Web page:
- Display the price – sounds obvious, but this is often missed. The price is a key aspect when users are filtering and choosing products
It’s also important to think about how you represent sub-categories on each category page: for example, it’s good practice to use neutral product images that are appropriately representative but will not cause confusion as to whether the page shows actual products for sale.
Ensure that your site has plenty of white space and, again, use a limited amount of text.
4. Think about how people read and scan for information
Fact – Users will read 20% of your content.
Users scan for the bits of information they need. They have a question or questions that needs answering.
Catch their attention with a strong and impactful heading, and set out the page clearly and concisely for easy scanning.
5. Offer chat bots or live chat
Ecommerce stores should be increasingly looking at chat bots that are able to predict shoppers’ wants and needs, providing guidance in the moments that can be most crucial.
An example can be when a customer is experiencing an error message at checkout; the implementation of a chat bot can immediately help to solve the issue.
Chat bots and live chat support agents can also give personalised recommendations to encourage customers to consider a purchase.
6. Your checkout process should be flawless and completely hassle-free
Some experts say that the biggest drop-off point is likely to be at checkout — sometimes this is due to consumer indecisiveness — but, it can often be because of a complicated and confusing checkout process.
It’s important to keep the process as simple as possible by minimising the number of steps needed to complete a purchase. It can improve the user experience if they’re able to preview items without leaving the main page.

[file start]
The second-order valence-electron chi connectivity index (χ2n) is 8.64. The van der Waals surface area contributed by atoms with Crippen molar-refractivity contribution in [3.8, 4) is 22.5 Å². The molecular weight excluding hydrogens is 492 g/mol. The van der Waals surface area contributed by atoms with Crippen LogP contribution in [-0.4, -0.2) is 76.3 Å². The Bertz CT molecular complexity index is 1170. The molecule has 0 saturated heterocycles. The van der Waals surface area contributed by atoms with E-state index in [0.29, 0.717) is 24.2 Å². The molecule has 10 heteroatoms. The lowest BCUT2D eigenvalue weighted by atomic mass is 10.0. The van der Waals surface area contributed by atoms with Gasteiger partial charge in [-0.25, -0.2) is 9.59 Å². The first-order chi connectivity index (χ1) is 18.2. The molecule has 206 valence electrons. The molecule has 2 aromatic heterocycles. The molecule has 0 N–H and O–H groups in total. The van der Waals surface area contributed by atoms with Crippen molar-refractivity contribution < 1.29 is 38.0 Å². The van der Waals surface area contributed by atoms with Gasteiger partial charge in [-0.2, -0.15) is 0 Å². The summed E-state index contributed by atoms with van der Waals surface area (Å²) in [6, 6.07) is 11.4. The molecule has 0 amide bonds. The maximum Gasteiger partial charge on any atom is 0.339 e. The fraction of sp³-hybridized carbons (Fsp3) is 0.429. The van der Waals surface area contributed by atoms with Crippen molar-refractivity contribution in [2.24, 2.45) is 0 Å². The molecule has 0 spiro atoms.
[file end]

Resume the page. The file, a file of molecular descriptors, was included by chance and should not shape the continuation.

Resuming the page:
It can also be a mistake to force customers to create an account and can be more effective to allow them to make purchases as a guest.
7. Design your home page so it’s easy and intuitive to use
When customers first visit your website you need to help them find what they’re looking for.
The main focus of your home page should be to give people rapid category level navigation, so that they’re able to quickly drill down to the products they’re interested in.
Customers should also be able to easily locate the return policy, shipping page, and customer service contact on the home page of your store.
8. Ensure your text is aesthetically pleasing and readable
Carefully laid out and well-sized text can help you to sell more. It needs to be large enough so it’s easily read — at least 16px/18px normally, and at least 24px for headers — on desktop, tablet, and smartphones.
Pay attention also to line spacing, which needs to be a minimum of 1.2 points to ensure that there’s enough white space in between lines.
The easier that your copy is to read, the more likely that people will actually take the time to do so, thus increasing the chance that they’ll receive the information you’re trying to give about a product or category.
Bonus tip: Innovative web design is great, but helpful design should be a priority
The shopping experience that customers now demand is seamless and straightforward, with very little patience for websites that fail to load quickly or present information in a clear, concise manner.
The aim of effective UX on an ecommerce storefront is to give potential customers all of the information that they need to make an informed purchase, while eliminating any unnecessary and extra steps between them searching for, finding, and then purchasing a product.
Providing the shopping experience that consumers have come to expect means that they’re more likely to return to your website, and can be an effective way to begin to build a brand relationship with customers while increasing conversion rates and helping to drive up profit.